GDPR-compliant into the cloud after Schrems IIIn July 2020, the European Court of Justice issued the judgment "C-311/18" (Schrems II judgment), overturning the US Privacy Shield. Until then, this regulated the exchange of data from Europe to third countries, such as the USA.
After this ruling, there was widespread uncertainty regarding the use of American cloud services. Finally, in June 2021, the European Data Protection Board (EDPB) published its final recommendations on the transfer of personal data following the Schrems II ruling.
This has created clear and reliable guidelines to which companies must adhere. In summary, this means that
- the use of American cloud services is not GDPR-compliant without further measures (even if the servers are located in Europe).
- Standard contractual clauses are no longer sufficient to achieve GDPR compliance.
- The security solutions offered by cloud providers (such as Microsoft E5 license) are not sufficient to achieve GDPR compliance.
Is GDPR-compliant cloud usage still possible?
The good news first: GPDR-compliant cloud use is possible even after Schrems II - and not as complicated as first impressions might suggest. With the right technical measures, users work as usual, while personal data is encrypted and decrypted in the background.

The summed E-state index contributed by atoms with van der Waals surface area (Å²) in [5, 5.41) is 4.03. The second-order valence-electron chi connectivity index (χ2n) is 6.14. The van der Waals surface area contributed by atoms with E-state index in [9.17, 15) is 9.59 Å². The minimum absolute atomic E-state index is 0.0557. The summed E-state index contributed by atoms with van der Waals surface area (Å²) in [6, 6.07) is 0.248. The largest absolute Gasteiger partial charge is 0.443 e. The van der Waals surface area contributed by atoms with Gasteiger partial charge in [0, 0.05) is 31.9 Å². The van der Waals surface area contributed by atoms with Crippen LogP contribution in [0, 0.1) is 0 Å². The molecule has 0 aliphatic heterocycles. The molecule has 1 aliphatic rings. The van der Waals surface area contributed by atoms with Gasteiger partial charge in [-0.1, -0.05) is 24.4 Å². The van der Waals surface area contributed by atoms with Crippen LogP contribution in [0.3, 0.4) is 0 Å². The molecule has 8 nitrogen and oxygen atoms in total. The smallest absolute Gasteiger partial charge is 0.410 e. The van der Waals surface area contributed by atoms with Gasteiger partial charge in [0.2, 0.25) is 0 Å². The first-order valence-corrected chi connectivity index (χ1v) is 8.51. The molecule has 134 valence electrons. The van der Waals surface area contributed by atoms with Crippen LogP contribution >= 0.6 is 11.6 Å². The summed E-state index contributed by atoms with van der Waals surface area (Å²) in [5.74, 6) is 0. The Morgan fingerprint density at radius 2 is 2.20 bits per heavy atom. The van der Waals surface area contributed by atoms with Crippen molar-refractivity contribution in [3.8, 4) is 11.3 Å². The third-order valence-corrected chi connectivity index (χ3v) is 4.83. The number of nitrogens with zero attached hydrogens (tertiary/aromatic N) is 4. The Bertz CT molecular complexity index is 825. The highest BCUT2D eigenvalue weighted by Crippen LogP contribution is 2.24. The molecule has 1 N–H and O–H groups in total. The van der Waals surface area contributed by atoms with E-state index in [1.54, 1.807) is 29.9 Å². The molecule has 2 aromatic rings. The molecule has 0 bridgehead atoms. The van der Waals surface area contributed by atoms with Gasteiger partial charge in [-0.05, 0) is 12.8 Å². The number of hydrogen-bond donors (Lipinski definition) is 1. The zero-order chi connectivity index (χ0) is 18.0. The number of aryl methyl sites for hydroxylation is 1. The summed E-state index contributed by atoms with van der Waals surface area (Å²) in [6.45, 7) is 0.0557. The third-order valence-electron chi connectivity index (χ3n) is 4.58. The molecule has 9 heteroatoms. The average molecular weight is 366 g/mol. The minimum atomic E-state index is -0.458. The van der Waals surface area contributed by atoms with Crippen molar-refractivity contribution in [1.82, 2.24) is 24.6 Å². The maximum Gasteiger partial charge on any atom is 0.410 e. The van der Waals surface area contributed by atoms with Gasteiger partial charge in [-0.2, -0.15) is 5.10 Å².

Even companies in highly regulated industries such as banks can migrate to the cloud without hesitation and benefit from the advantages of modern multi-cloud environments.
Thanks to the EDPB's recommendations for action on the Schrems II ruling, which have now finally been formulated very clearly, it is clear which requirements a solution must meet in order to be GDPR-compliant.
You can find out what companies need to pay attention to in order to be able to use every cloud application in a GDPR-compliant manner in the current eperi whitepaper on the topic of "GDPR-compliant into the cloud after Schrems II".